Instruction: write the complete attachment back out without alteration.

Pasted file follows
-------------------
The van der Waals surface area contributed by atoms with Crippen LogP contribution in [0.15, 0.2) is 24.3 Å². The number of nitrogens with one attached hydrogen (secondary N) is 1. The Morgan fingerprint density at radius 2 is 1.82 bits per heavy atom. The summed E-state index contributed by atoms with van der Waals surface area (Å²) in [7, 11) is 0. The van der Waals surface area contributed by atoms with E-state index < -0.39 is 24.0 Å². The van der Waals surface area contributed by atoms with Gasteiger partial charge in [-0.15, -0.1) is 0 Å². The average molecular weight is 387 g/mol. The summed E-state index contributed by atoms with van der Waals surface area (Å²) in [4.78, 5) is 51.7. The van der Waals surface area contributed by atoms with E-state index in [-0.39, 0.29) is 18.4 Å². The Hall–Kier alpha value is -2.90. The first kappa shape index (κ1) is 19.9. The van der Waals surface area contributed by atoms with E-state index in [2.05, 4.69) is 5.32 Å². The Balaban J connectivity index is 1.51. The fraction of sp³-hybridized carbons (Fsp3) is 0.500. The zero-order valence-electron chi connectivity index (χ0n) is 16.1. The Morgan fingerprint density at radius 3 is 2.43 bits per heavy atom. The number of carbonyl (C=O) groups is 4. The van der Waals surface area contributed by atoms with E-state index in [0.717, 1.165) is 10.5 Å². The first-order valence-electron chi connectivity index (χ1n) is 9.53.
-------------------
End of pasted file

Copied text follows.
The van der Waals surface area contributed by atoms with Crippen LogP contribution in [0.15, 0.2) is 24.3 Å². The number of nitrogens with one attached hydrogen (secondary N) is 1. The Morgan fingerprint density at radius 2 is 1.82 bits per heavy atom. The summed E-state index contributed by atoms with van der Waals surface area (Å²) in [7, 11) is 0. The van der Waals surface area contributed by atoms with E-state index < -0.39 is 24.0 Å². The van der Waals surface area contributed by atoms with Gasteiger partial charge in [-0.15, -0.1) is 0 Å². The average molecular weight is 387 g/mol. The summed E-state index contributed by atoms with van der Waals surface area (Å²) in [4.78, 5) is 51.7. The van der Waals surface area contributed by atoms with E-state index in [-0.39, 0.29) is 18.4 Å². The Hall–Kier alpha value is -2.90. The first kappa shape index (κ1) is 19.9. The van der Waals surface area contributed by atoms with E-state index in [2.05, 4.69) is 5.32 Å². The Balaban J connectivity index is 1.51. The fraction of sp³-hybridized carbons (Fsp3) is 0.500. The zero-order valence-electron chi connectivity index (χ0n) is 16.1. The Morgan fingerprint density at radius 3 is 2.43 bits per heavy atom. The number of carbonyl (C=O) groups is 4. The van der Waals surface area contributed by atoms with E-state index in [0.717, 1.165) is 10.5 Å². The first-order valence-electron chi connectivity index (χ1n) is 9.53.